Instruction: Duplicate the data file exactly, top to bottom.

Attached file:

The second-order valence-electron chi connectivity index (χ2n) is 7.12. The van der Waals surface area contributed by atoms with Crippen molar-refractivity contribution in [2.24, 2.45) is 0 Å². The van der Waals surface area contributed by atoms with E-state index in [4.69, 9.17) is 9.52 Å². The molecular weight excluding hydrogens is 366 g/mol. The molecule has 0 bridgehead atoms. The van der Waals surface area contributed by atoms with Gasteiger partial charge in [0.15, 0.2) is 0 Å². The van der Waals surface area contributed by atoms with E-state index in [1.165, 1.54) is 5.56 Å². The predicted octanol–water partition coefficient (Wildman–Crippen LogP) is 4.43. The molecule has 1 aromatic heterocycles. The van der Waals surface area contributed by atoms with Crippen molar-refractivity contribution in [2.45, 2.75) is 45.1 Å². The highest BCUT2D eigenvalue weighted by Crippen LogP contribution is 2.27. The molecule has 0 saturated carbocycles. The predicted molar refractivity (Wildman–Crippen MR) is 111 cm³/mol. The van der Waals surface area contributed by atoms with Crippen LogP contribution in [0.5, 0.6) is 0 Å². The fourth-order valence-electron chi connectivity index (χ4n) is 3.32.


The second-order valence-electron chi connectivity index (χ2n) is 7.12. The van der Waals surface area contributed by atoms with Crippen molar-refractivity contribution in [2.24, 2.45) is 0 Å². The van der Waals surface area contributed by atoms with E-state index in [4.69, 9.17) is 9.52 Å². The molecular weight excluding hydrogens is 366 g/mol. The molecule has 0 bridgehead atoms. The van der Waals surface area contributed by atoms with Gasteiger partial charge in [0.15, 0.2) is 0 Å². The van der Waals surface area contributed by atoms with E-state index in [1.165, 1.54) is 5.56 Å². The predicted octanol–water partition coefficient (Wildman–Crippen LogP) is 4.43. The molecule has 1 aromatic heterocycles. The van der Waals surface area contributed by atoms with Crippen molar-refractivity contribution in [2.45, 2.75) is 45.1 Å². The highest BCUT2D eigenvalue weighted by Crippen LogP contribution is 2.27. The molecule has 0 saturated carbocycles. The predicted molar refractivity (Wildman–Crippen MR) is 111 cm³/mol. The van der Waals surface area contributed by atoms with Crippen LogP contribution in [0.5, 0.6) is 0 Å². The fourth-order valence-electron chi connectivity index (χ4n) is 3.32.